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"A Season on the Brink: A Year with Bob Knight and the Indiana Hoosiers" is based on the best-selling book by John Feinstein. The movie chronicles Indiana's 1985-86 season, when Knight ... See full summary »
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'Three's Company', the comedy centered on two attractive, young women who made the rent on their Santa Monica beach-side apartment by taking in a third roommate - a male forced to pretend he's gay to fool the landlords and the girls' parents. The series rocketed in the ratings as an instant hit - despite the outcry of critics and moralists - who objected to the double-entendres and quasi-sexual hijinks on the show. However, the true behind-the-scenes story of 'Three's Company' will expose a once idyllic workplace that deteriorated into a battleground beset by business dealings, contact disputes, cast rivalries, clashes between producers and network executives and finally, a round of cast replacements which hastened the demise of the show. Written by
When executives are pitching the show to CBS, an actual clip from 'Man About the House', the original British series, is used. See more »
In a scene set during the 1978-79 season, an ABC executive says that "CHiPs" is NBC's only hit. That was only the network's third highest-rated program that year, behind "Little House on the Prairie" and "Real People." See more »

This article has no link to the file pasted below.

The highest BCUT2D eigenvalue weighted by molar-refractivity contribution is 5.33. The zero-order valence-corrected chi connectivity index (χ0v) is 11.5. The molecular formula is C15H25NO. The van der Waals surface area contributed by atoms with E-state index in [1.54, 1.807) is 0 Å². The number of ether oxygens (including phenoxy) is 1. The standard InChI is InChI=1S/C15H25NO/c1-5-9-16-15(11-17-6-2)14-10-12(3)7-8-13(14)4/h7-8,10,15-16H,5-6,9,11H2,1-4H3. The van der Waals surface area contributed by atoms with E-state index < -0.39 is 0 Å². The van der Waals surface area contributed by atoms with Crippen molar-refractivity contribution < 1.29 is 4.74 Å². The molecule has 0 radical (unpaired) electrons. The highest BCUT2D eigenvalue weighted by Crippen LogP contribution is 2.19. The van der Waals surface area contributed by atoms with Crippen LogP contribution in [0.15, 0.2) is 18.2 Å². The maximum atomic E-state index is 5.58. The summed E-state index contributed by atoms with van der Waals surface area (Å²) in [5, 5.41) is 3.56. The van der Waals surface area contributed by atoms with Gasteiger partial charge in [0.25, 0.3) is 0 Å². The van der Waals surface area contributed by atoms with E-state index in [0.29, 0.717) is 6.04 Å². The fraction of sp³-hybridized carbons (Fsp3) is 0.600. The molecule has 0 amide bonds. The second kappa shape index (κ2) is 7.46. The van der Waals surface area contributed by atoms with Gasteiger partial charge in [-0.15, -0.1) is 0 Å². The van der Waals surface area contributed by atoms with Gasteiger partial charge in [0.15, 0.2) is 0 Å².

I thought this TV movie was very well done. It was well directed, well written and the actors all did a great job. The story itself was pretty straightforward and predictable, but it was executed very well.
The emphasis of the story was obviously based around Suzanne Somers' contract disputes, but the story never focused on one area for too long. It was a well-balanced and enjoyable TV movie. Well cast and well shot, it was a truly enjoyable watch.
All the actors did a great job. Bret Anthony did a good job with John Ritter, even if he does look uncannily like a Kennedy. Melanie Moore was great as DeWitt, even if the voice wasn't quite there. Judy Tylor is one fine looking Somers, but she also showed great range in her performance. Gregg Brinkley seemed a little too young to play Don Knotts but he pulled off the voice and mannerisms perfectly. Brian Dennehy was great as usual in his "I appear in everything" character-actor role.
All in all, a surprisingly solid TV movie. Definately worth a viewing during the VH1 reruns.
The only problems (minor):
Suzanne Somers didn't start promoting the Thighmaster until the late 80's, this movie has you believe she started in the early 80's.
The clothing was pretty accurate for the main characters, but the network brass all wore suits that were nowhere near in-style during the 1970's. No crazy collars, no big, wide ties, no plaid, etc...
The sets weren't all that accurate when compared to the original show.
As everyone has said, no Larry.
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